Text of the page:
Very good question about reacting the Nd(OH)3 with bifluoride. I’ve been pondering that myself. Only the solubility products (Ksp) of both substances allows to make a judgement. In short, if Ksp,hydroxide > Ksp,fluoride, then conversion should be possible. I have no value for Ksp,fluoride and was planning on re-dissolving the hydroxide back to chloride first, just to be sure.

That seems like the safest way to me. Even if the hydroxide does directly react, it may be hard to distinguish the two compounds. When I made the fluoride it looked quite fluffy too, so you may not be able to tell when the reaction is complete.

Quote: Originally posted by blogfast25  
Al cans to alum? I know the text you’re referring to. Works very well. A bit boring though (done it myself). Spice it up by scaling up a bit. Double salts can be quite interesting.

Yeah it was quite simple and is looking great so far. I'm just waiting for my solutions to evaporate down a bit more before collecting the crystals. I'd never seen it done before so I thought it would be fun to try. I also thought it would be neat to have a big single alum crystal and say it used to be a soda can! That would boggle the minds of many of my friends :)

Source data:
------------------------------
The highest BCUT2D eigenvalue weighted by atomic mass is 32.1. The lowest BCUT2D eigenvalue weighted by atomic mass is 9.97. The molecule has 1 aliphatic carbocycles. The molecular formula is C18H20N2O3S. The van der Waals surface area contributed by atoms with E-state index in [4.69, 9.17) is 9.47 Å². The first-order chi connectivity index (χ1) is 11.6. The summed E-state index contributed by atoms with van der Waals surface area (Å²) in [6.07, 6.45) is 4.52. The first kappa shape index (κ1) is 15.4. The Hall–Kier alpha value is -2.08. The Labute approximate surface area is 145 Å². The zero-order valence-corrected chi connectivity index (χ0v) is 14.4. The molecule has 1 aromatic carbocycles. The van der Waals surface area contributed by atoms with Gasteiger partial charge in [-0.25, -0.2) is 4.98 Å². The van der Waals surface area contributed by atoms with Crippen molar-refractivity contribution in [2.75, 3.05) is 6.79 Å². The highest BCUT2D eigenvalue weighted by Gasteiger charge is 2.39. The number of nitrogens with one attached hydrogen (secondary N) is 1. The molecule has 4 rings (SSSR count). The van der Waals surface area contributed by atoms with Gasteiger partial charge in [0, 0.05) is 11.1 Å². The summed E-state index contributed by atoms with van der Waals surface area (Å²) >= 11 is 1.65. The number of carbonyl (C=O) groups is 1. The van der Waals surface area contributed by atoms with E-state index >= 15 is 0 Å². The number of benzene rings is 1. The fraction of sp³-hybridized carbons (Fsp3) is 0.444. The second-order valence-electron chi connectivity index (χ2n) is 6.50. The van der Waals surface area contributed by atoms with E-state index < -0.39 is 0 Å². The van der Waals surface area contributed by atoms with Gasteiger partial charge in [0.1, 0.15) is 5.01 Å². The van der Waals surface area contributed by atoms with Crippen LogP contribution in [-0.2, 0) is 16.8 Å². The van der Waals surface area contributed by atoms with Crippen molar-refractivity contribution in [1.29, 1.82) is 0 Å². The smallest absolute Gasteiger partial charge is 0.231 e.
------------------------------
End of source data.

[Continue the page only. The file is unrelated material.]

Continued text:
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[*] posted on 27-10-2011 at 11:22


Quote: Originally posted by MrHomeScientist  

Actually, that picture was taken before adding any oxalic acid. I added the peroxide to the mother solution until it barely tested positive any more for iron(II), then went to eat dinner, and upon returning it had changed to that brown color. I heated it for a few minutes, and only then added the oxalic acid. So that photo should only have iron(III) and Nd salts in it.

No, those final two pictures are both Nd oxalate. The top vial in both pics is the yield from my post before that one (where I just added oxalic acid to the mother solution) and the bottom vial is the yield from this last trial. The photo on the left is both samples under fluorescent lighting, and the photo on the right is under a regular tungsten bulb. The sample on top is undoubtedly contaminated with some yellow iron(II) oxalate, whereas the one on bottom from this latest trial looks much better.